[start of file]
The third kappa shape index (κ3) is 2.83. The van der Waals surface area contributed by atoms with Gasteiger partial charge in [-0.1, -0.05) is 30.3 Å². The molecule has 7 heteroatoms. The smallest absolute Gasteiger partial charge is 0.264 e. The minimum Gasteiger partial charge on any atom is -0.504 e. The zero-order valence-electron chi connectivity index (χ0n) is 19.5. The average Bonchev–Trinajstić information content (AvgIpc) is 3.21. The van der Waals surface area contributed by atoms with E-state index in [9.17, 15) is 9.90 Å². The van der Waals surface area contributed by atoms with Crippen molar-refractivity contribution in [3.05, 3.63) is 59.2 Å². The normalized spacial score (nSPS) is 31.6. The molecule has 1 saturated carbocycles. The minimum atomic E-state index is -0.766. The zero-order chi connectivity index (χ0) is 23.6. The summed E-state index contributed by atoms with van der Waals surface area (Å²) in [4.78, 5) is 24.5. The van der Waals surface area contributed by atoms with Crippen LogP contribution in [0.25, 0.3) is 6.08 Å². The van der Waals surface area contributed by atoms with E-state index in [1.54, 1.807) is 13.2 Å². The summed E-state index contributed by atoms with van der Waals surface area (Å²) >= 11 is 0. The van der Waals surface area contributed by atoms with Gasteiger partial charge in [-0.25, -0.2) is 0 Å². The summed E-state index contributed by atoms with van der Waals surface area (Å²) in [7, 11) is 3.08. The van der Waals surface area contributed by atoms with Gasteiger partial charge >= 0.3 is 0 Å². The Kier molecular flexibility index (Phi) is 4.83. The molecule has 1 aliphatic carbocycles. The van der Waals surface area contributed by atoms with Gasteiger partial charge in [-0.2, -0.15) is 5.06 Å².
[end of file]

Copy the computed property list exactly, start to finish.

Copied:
The third kappa shape index (κ3) is 2.83. The van der Waals surface area contributed by atoms with Gasteiger partial charge in [-0.1, -0.05) is 30.3 Å². The molecule has 7 heteroatoms. The smallest absolute Gasteiger partial charge is 0.264 e. The minimum Gasteiger partial charge on any atom is -0.504 e. The zero-order valence-electron chi connectivity index (χ0n) is 19.5. The average Bonchev–Trinajstić information content (AvgIpc) is 3.21. The van der Waals surface area contributed by atoms with E-state index in [9.17, 15) is 9.90 Å². The van der Waals surface area contributed by atoms with Crippen molar-refractivity contribution in [3.05, 3.63) is 59.2 Å². The normalized spacial score (nSPS) is 31.6. The molecule has 1 saturated carbocycles. The minimum atomic E-state index is -0.766. The zero-order chi connectivity index (χ0) is 23.6. The summed E-state index contributed by atoms with van der Waals surface area (Å²) in [4.78, 5) is 24.5. The van der Waals surface area contributed by atoms with Crippen LogP contribution in [0.25, 0.3) is 6.08 Å². The van der Waals surface area contributed by atoms with E-state index in [1.54, 1.807) is 13.2 Å². The summed E-state index contributed by atoms with van der Waals surface area (Å²) >= 11 is 0. The van der Waals surface area contributed by atoms with Gasteiger partial charge in [-0.25, -0.2) is 0 Å². The summed E-state index contributed by atoms with van der Waals surface area (Å²) in [7, 11) is 3.08. The van der Waals surface area contributed by atoms with Gasteiger partial charge >= 0.3 is 0 Å². The Kier molecular flexibility index (Phi) is 4.83. The molecule has 1 aliphatic carbocycles. The van der Waals surface area contributed by atoms with Gasteiger partial charge in [-0.2, -0.15) is 5.06 Å².